Previously on The Americans, “The World Council of Churches”
This finale summed up this entire season quite well. The season was uneven and repetitive. The finale was frustrating and circuitous. Granted, to enjoy this show you must be some level of masochist. We watch to be emotionally disturbed, deeply conflicted, and darkly amused. And this Season 5 finale fulfilled some of those needs. It left me disturbed and conflicted. But most of what I felt was for the episode itself and not the content. What I’m taking a very long time to say — spitefully, mirroring the season itself — was “The Soviet Division” delivered, but when we opened the bag it was lukewarm and unappetizing.
This show is great at building tension, but in this finale (and season, as well), it felt like it was thrown in just for exercise. From Elton John onwards, they subtly and artfully ratcheted up the anticipation. By the end of the episode, my shoulders were up to my ears but as the credits rolled, I had no idea why.
This finale needed some finality. It needed a decision. Instead we were left in the same purgatory we’ve experienced all season. The Deus ex Promotion was just frustrating. It gives them somewhere to go next season, but whether it’ll be more interesting than The Americans in Russia is doubtful.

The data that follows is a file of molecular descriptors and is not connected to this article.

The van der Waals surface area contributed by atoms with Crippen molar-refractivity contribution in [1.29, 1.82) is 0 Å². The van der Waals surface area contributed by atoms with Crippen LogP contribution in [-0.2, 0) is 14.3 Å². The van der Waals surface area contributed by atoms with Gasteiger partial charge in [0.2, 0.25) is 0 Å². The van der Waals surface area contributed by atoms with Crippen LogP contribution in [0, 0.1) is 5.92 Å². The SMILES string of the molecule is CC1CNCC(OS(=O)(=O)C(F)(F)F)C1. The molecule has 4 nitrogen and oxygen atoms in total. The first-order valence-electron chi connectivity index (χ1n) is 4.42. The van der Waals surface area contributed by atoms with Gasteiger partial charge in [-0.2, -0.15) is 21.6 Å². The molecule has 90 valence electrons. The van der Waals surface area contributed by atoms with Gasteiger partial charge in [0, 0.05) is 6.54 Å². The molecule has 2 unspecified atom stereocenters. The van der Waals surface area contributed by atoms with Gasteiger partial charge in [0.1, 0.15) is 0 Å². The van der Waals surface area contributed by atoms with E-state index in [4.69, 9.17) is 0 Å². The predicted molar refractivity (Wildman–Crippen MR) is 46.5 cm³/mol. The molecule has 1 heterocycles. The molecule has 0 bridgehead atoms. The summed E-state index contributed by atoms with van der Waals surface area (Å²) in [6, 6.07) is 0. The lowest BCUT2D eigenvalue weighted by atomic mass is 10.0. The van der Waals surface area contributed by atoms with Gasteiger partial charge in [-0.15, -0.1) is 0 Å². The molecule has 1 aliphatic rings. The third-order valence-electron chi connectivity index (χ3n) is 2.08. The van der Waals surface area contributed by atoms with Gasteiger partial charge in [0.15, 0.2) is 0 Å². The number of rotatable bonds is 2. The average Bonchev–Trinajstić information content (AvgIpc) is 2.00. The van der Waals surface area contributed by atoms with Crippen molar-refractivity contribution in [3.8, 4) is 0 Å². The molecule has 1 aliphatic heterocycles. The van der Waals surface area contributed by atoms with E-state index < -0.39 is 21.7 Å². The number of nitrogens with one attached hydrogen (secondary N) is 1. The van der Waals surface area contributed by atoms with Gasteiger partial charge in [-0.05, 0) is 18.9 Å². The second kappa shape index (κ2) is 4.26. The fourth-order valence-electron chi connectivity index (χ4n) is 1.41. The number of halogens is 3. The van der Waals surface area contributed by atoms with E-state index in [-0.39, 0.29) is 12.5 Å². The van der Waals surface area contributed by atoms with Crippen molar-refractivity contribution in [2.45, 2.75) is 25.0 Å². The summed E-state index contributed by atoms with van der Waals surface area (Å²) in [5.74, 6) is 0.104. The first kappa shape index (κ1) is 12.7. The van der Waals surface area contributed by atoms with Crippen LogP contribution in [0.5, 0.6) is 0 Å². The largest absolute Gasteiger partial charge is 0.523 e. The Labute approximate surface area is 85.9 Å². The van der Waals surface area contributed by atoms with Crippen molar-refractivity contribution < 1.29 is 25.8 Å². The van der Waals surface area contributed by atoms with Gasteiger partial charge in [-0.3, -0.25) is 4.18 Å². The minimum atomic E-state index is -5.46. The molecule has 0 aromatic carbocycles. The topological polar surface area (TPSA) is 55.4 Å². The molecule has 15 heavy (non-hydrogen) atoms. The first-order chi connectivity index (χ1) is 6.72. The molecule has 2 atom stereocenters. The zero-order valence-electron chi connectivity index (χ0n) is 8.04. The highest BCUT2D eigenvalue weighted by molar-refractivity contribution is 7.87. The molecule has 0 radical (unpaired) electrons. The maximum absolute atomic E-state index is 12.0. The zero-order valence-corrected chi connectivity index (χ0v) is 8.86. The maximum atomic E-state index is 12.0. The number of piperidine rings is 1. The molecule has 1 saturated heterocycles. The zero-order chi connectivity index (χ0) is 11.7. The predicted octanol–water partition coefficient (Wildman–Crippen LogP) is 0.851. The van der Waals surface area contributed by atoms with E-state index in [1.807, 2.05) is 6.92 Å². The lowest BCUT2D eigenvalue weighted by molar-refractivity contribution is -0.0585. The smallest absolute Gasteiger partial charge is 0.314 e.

We know the writers are masters in clever, twisted humor. Its particular brand, so emblematic of this show, has been scant this season and absent in this finale. The small scraps of lightness we were thrown didn’t quite make up for thirteen episodes of Philip’s frowny face. Paige getting punched by her mother doesn’t count. Ok, maybe a little (guilty) bit. Sorry.
Now for a little more objectivity.
Morozovs v. Jennings
The Morozovs were introduced as a mirror for the Jennings all season. We spent most of the season with little investment, but the writers did a good job to give us the emotional connection we needed in the last few episodes. “The Soviet Division” wisely eschewed the season’s penchant for multiple storylines and focused in on these two Russian families.
Pasha had one reason why. Attempted teen suicide is a hard way to start this episode, but we knew it was coming. The blood and his parents’ reactions were done well and brutal to watch.
Pasha has the one thing Tuan lacks. Family. They made a wise choice in keeping Pasha alive as any empathy for cyborg Tuan would have been obliterated, otherwise. It would be devastating and intriguing to see what such a death would have on Tuan’s character, but this show is not about him. As (very well) performed, we see the hint of vulnerability behind Tuan’s stoic character when he talks to Pasha and the fragility behind his seemingly heartless words when he tells his fake parents he told on them in his report. This is something Elizabeth identifies within herself and she speaks to him, machine-to-machine, and tells him he will fail unless he is assigned a Philip. Will Paige be Tuan’s Philip?
It’s to the show’s and actor’s credit we feel empathy for Alexei, who spent much of the earlier episodes repeatedly denouncing Russians to all and sundry. He obviously cares dearly for his family. He knows they will be better in Moscow, but he cannot go back. He has to let go.
Philip is more agitated than Alexei at the Soviet division, clearly projecting his own family worries. Family to Philip is everything and he can’t imagine being separated from his them…even poor, neglected Henry. Though he identifies with Alexei, Philip is, in many ways, more of an Evgheniya. He puts family first.